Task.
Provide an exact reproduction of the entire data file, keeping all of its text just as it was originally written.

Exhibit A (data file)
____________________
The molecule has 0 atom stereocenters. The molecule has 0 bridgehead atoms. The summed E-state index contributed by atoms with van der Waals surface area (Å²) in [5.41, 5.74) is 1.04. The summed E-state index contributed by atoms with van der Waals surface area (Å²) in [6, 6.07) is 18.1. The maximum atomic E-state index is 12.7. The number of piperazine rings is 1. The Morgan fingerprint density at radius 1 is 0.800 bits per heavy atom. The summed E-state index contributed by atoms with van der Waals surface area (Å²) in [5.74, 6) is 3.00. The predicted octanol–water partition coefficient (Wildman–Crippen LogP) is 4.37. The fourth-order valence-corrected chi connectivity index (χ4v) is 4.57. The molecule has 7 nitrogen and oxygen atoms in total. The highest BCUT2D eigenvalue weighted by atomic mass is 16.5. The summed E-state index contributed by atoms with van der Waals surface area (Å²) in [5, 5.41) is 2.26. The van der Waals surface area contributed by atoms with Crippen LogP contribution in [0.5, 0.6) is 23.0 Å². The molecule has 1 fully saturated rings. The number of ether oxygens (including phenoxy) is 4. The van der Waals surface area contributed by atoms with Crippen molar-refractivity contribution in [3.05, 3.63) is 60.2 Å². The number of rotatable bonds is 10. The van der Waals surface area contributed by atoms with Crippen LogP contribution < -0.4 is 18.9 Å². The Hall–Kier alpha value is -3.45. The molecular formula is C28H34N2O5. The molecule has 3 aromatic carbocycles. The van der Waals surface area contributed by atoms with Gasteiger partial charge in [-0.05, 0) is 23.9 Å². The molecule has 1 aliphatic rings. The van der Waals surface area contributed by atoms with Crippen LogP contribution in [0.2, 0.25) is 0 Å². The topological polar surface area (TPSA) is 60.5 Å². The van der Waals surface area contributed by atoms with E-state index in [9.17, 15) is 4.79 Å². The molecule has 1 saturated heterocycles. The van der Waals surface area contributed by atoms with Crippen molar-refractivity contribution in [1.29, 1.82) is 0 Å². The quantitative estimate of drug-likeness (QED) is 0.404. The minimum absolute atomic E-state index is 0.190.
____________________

The molecule has 0 atom stereocenters. The molecule has 0 bridgehead atoms. The summed E-state index contributed by atoms with van der Waals surface area (Å²) in [5.41, 5.74) is 1.04. The summed E-state index contributed by atoms with van der Waals surface area (Å²) in [6, 6.07) is 18.1. The maximum atomic E-state index is 12.7. The number of piperazine rings is 1. The Morgan fingerprint density at radius 1 is 0.800 bits per heavy atom. The summed E-state index contributed by atoms with van der Waals surface area (Å²) in [5.74, 6) is 3.00. The predicted octanol–water partition coefficient (Wildman–Crippen LogP) is 4.37. The fourth-order valence-corrected chi connectivity index (χ4v) is 4.57. The molecule has 7 nitrogen and oxygen atoms in total. The highest BCUT2D eigenvalue weighted by atomic mass is 16.5. The summed E-state index contributed by atoms with van der Waals surface area (Å²) in [5, 5.41) is 2.26. The van der Waals surface area contributed by atoms with Crippen LogP contribution in [0.5, 0.6) is 23.0 Å². The molecule has 1 fully saturated rings. The number of ether oxygens (including phenoxy) is 4. The van der Waals surface area contributed by atoms with Crippen molar-refractivity contribution in [3.05, 3.63) is 60.2 Å². The number of rotatable bonds is 10. The van der Waals surface area contributed by atoms with Crippen LogP contribution < -0.4 is 18.9 Å². The Hall–Kier alpha value is -3.45. The molecular formula is C28H34N2O5. The molecule has 3 aromatic carbocycles. The van der Waals surface area contributed by atoms with Gasteiger partial charge in [-0.05, 0) is 23.9 Å². The molecule has 1 aliphatic rings. The van der Waals surface area contributed by atoms with Crippen LogP contribution in [0.2, 0.25) is 0 Å². The topological polar surface area (TPSA) is 60.5 Å². The van der Waals surface area contributed by atoms with E-state index in [9.17, 15) is 4.79 Å². The molecule has 1 saturated heterocycles. The van der Waals surface area contributed by atoms with Crippen molar-refractivity contribution in [1.29, 1.82) is 0 Å². The quantitative estimate of drug-likeness (QED) is 0.404. The minimum absolute atomic E-state index is 0.190.